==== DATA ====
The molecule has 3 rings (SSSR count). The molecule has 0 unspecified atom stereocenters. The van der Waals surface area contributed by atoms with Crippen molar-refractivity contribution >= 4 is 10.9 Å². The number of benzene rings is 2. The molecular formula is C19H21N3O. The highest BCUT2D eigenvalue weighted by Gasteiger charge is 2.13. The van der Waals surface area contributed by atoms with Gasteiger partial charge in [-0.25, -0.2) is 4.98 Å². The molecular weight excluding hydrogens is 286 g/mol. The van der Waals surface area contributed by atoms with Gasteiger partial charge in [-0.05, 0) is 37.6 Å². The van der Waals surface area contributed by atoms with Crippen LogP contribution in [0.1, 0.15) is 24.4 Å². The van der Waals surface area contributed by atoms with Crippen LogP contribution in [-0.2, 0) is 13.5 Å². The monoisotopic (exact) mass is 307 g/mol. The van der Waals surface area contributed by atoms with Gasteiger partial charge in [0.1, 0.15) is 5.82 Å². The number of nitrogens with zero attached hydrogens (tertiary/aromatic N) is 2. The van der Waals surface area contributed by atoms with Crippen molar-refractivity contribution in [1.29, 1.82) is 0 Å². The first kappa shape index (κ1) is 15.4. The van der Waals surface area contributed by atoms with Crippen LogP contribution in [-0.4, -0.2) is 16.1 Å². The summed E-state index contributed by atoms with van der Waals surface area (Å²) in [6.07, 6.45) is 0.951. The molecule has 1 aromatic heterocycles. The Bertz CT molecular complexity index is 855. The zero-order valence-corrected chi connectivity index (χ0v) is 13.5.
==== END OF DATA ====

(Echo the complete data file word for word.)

The molecule has 3 rings (SSSR count). The molecule has 0 unspecified atom stereocenters. The van der Waals surface area contributed by atoms with Crippen molar-refractivity contribution >= 4 is 10.9 Å². The number of benzene rings is 2. The molecular formula is C19H21N3O. The highest BCUT2D eigenvalue weighted by Gasteiger charge is 2.13. The van der Waals surface area contributed by atoms with Gasteiger partial charge in [-0.25, -0.2) is 4.98 Å². The molecular weight excluding hydrogens is 286 g/mol. The van der Waals surface area contributed by atoms with Gasteiger partial charge in [-0.05, 0) is 37.6 Å². The van der Waals surface area contributed by atoms with Crippen LogP contribution in [0.1, 0.15) is 24.4 Å². The van der Waals surface area contributed by atoms with Crippen LogP contribution in [-0.2, 0) is 13.5 Å². The monoisotopic (exact) mass is 307 g/mol. The van der Waals surface area contributed by atoms with Gasteiger partial charge in [0.1, 0.15) is 5.82 Å². The number of nitrogens with zero attached hydrogens (tertiary/aromatic N) is 2. The van der Waals surface area contributed by atoms with Crippen molar-refractivity contribution in [1.29, 1.82) is 0 Å². The first kappa shape index (κ1) is 15.4. The van der Waals surface area contributed by atoms with Crippen LogP contribution in [-0.4, -0.2) is 16.1 Å². The summed E-state index contributed by atoms with van der Waals surface area (Å²) in [6.07, 6.45) is 0.951. The molecule has 1 aromatic heterocycles. The Bertz CT molecular complexity index is 855. The zero-order valence-corrected chi connectivity index (χ0v) is 13.5.